Do we know exactly what it’ll be yet? Not quite. We have some hints… but until it’s released… we’ll continue to speculate.
While I am not one to make predictions—I do have a few theories about what Atom will not do for us. (if you’re looking for a new business idea… feel free to snag any of these)
1. Atom Editor will not make it easier to code while in the shower. While I would love to take advantage of putting my thoughts to code while letting my conditioner do it’s thing… I don’t believe they’re trying to solve this problem (yet).
2. Atom Editor is not going to make it difficult for me to produce shitty code. To date, nearly every code editor on the market is focused on making it easier to produce code…. good AND/OR bad. Where is the editor that tells us to quit while we’re head. “Are you serious, Robby? Have you seen what you’ve been writing today? Just stop. Go outside. Take a break and try again tomorrow.”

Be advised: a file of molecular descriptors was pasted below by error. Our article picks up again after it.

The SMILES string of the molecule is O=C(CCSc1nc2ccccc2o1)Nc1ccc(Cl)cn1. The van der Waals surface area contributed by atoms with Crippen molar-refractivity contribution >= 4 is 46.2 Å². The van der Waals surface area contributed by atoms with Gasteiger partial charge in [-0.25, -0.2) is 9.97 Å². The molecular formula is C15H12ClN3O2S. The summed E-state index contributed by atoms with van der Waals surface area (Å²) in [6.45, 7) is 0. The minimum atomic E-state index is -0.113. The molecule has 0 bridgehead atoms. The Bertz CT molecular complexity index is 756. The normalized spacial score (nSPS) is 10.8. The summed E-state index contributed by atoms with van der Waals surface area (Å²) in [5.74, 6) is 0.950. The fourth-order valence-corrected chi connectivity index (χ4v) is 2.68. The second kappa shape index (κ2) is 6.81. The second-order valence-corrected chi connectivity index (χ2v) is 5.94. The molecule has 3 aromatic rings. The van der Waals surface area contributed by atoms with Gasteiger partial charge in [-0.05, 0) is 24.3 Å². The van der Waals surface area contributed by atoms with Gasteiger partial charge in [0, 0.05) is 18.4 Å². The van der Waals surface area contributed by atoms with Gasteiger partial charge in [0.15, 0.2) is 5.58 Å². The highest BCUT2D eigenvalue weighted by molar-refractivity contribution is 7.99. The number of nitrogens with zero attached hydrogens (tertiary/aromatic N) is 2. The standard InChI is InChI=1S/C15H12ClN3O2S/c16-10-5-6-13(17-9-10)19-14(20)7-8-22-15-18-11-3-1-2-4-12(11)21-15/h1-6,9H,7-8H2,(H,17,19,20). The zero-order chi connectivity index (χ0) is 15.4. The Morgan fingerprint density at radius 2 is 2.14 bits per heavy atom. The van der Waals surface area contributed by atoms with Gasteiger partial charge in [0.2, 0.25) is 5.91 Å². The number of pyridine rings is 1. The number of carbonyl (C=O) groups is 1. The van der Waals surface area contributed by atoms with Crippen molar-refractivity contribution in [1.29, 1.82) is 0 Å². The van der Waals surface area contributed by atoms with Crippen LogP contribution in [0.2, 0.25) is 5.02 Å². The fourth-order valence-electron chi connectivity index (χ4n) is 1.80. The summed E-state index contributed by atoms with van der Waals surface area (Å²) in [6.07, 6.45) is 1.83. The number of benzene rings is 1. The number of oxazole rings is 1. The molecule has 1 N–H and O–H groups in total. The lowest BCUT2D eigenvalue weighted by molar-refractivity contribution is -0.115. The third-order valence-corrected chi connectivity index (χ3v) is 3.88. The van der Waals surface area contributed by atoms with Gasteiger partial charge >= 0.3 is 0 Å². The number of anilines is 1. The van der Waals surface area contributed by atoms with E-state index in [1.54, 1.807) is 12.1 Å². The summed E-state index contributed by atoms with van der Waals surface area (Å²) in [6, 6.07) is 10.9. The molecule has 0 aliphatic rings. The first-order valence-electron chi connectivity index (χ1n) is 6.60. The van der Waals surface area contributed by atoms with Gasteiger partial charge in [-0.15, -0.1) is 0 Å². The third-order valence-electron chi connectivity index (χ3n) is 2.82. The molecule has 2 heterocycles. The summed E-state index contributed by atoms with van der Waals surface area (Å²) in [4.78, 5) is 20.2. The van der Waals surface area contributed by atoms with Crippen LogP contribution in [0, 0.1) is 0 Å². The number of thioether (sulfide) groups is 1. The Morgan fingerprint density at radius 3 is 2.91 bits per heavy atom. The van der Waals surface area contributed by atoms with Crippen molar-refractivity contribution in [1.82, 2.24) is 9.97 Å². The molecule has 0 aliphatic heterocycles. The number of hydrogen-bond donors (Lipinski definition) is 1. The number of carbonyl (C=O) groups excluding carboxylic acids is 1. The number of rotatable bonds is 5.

3. Atom Editor will not bring synergy to developers.
4. Atom Editor will not change the music playing to compliment the coding problem that I’m faced with. If my tests aren’t passing… I wish my music would keep me calm and focused. This is not a time to start playing WHAM! (…or maybe it is)
5. Atom Editor will not bring about peace in the Emacs vs Vim wars. We are going to have to let them sort a peace deal on their own.
6. Atom Editor will not have integrated CVS or Subversion support when it is released.
7. Atom Editor will not promise the world to you like Visual Studio.NET did back in 2002. I remember their demo videos and it seemed like the development world was about to change! I never would have guessed that come 2005, I’d be in love with something as simple and fancy-feature-less as TextMate.
8. Atom Editor will not just be a clone of Sublime Editor. Github has too clever a team for that objective.
What are you confident that Atom Editor will not be?
8 for 8!Read more at the source